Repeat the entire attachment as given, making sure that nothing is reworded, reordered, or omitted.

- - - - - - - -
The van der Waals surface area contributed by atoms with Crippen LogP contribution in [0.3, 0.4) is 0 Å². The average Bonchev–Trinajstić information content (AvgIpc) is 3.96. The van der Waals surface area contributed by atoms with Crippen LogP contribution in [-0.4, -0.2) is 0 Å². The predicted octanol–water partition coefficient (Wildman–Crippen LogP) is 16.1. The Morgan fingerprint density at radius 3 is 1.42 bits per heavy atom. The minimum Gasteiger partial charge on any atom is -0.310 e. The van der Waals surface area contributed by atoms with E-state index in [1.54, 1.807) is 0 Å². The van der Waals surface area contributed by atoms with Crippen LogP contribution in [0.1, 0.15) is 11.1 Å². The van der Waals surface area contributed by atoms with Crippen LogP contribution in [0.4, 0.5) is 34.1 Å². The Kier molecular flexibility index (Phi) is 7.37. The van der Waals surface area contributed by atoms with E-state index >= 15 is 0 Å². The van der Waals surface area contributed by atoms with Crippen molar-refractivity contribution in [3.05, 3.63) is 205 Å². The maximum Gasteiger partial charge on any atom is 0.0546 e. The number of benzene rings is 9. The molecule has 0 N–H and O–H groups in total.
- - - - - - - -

The van der Waals surface area contributed by atoms with Crippen LogP contribution in [0.3, 0.4) is 0 Å². The average Bonchev–Trinajstić information content (AvgIpc) is 3.96. The van der Waals surface area contributed by atoms with Crippen LogP contribution in [-0.4, -0.2) is 0 Å². The predicted octanol–water partition coefficient (Wildman–Crippen LogP) is 16.1. The Morgan fingerprint density at radius 3 is 1.42 bits per heavy atom. The minimum Gasteiger partial charge on any atom is -0.310 e. The van der Waals surface area contributed by atoms with E-state index in [1.54, 1.807) is 0 Å². The van der Waals surface area contributed by atoms with Crippen LogP contribution in [0.1, 0.15) is 11.1 Å². The van der Waals surface area contributed by atoms with Crippen LogP contribution in [0.4, 0.5) is 34.1 Å². The Kier molecular flexibility index (Phi) is 7.37. The van der Waals surface area contributed by atoms with E-state index >= 15 is 0 Å². The van der Waals surface area contributed by atoms with Crippen molar-refractivity contribution in [3.05, 3.63) is 205 Å². The maximum Gasteiger partial charge on any atom is 0.0546 e. The number of benzene rings is 9. The molecule has 0 N–H and O–H groups in total.